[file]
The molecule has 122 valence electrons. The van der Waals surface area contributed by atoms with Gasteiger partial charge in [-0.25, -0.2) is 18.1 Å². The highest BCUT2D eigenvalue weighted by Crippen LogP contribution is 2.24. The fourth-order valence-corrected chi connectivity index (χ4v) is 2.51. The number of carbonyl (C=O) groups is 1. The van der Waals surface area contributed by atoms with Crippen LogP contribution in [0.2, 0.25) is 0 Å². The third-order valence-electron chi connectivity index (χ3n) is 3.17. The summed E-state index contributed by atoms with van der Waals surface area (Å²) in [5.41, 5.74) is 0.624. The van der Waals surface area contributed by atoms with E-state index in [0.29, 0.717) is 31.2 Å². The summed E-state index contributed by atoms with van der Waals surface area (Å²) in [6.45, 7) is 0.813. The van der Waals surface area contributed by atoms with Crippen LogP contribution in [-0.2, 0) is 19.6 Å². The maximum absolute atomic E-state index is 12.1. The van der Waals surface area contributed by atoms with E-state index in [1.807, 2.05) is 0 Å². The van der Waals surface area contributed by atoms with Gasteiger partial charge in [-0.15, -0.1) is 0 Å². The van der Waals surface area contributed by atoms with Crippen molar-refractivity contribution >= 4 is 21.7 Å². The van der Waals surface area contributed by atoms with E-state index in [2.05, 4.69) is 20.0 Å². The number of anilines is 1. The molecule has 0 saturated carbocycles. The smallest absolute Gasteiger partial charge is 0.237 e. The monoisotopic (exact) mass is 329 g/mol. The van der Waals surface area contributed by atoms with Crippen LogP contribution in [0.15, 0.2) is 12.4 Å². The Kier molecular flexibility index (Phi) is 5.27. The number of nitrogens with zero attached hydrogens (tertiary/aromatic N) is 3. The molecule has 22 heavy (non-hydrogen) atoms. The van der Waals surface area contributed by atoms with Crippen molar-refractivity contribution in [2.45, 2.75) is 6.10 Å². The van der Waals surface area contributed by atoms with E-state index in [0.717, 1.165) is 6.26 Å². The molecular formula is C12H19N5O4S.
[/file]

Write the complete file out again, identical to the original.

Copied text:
The molecule has 122 valence electrons. The van der Waals surface area contributed by atoms with Gasteiger partial charge in [-0.25, -0.2) is 18.1 Å². The highest BCUT2D eigenvalue weighted by Crippen LogP contribution is 2.24. The fourth-order valence-corrected chi connectivity index (χ4v) is 2.51. The number of carbonyl (C=O) groups is 1. The van der Waals surface area contributed by atoms with Crippen LogP contribution in [0.2, 0.25) is 0 Å². The third-order valence-electron chi connectivity index (χ3n) is 3.17. The summed E-state index contributed by atoms with van der Waals surface area (Å²) in [5.41, 5.74) is 0.624. The van der Waals surface area contributed by atoms with E-state index in [0.29, 0.717) is 31.2 Å². The summed E-state index contributed by atoms with van der Waals surface area (Å²) in [6.45, 7) is 0.813. The van der Waals surface area contributed by atoms with Crippen LogP contribution in [-0.2, 0) is 19.6 Å². The maximum absolute atomic E-state index is 12.1. The van der Waals surface area contributed by atoms with E-state index in [1.807, 2.05) is 0 Å². The van der Waals surface area contributed by atoms with Gasteiger partial charge in [-0.15, -0.1) is 0 Å². The van der Waals surface area contributed by atoms with Crippen molar-refractivity contribution >= 4 is 21.7 Å². The van der Waals surface area contributed by atoms with E-state index in [2.05, 4.69) is 20.0 Å². The number of anilines is 1. The molecule has 0 saturated carbocycles. The smallest absolute Gasteiger partial charge is 0.237 e. The monoisotopic (exact) mass is 329 g/mol. The van der Waals surface area contributed by atoms with Crippen LogP contribution in [0.15, 0.2) is 12.4 Å². The Kier molecular flexibility index (Phi) is 5.27. The number of nitrogens with zero attached hydrogens (tertiary/aromatic N) is 3. The molecule has 22 heavy (non-hydrogen) atoms. The van der Waals surface area contributed by atoms with Crippen molar-refractivity contribution in [2.45, 2.75) is 6.10 Å². The van der Waals surface area contributed by atoms with E-state index in [0.717, 1.165) is 6.26 Å². The molecular formula is C12H19N5O4S.